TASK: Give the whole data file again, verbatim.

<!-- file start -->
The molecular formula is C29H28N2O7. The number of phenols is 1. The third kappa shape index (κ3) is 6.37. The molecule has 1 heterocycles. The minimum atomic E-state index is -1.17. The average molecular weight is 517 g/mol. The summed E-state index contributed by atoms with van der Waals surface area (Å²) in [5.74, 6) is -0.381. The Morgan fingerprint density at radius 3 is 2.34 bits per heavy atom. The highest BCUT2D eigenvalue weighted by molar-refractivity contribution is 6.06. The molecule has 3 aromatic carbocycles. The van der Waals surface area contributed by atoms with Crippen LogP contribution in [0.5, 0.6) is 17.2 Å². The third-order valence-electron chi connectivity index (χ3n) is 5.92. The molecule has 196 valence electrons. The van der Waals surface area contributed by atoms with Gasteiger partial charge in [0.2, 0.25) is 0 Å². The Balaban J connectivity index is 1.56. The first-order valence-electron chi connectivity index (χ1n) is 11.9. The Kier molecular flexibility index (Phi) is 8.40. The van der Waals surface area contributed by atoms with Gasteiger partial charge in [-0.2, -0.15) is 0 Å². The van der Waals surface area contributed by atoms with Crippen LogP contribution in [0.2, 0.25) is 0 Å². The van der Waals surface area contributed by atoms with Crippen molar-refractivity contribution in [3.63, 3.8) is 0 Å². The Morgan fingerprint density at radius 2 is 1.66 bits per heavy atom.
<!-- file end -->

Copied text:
The molecular formula is C29H28N2O7. The number of phenols is 1. The third kappa shape index (κ3) is 6.37. The molecule has 1 heterocycles. The minimum atomic E-state index is -1.17. The average molecular weight is 517 g/mol. The summed E-state index contributed by atoms with van der Waals surface area (Å²) in [5.74, 6) is -0.381. The Morgan fingerprint density at radius 3 is 2.34 bits per heavy atom. The highest BCUT2D eigenvalue weighted by molar-refractivity contribution is 6.06. The molecule has 3 aromatic carbocycles. The van der Waals surface area contributed by atoms with Crippen LogP contribution in [0.5, 0.6) is 17.2 Å². The third-order valence-electron chi connectivity index (χ3n) is 5.92. The molecule has 196 valence electrons. The van der Waals surface area contributed by atoms with Gasteiger partial charge in [0.2, 0.25) is 0 Å². The Balaban J connectivity index is 1.56. The first-order valence-electron chi connectivity index (χ1n) is 11.9. The Kier molecular flexibility index (Phi) is 8.40. The van der Waals surface area contributed by atoms with Gasteiger partial charge in [-0.2, -0.15) is 0 Å². The van der Waals surface area contributed by atoms with Crippen LogP contribution in [0.2, 0.25) is 0 Å². The van der Waals surface area contributed by atoms with Crippen molar-refractivity contribution in [3.63, 3.8) is 0 Å². The Morgan fingerprint density at radius 2 is 1.66 bits per heavy atom.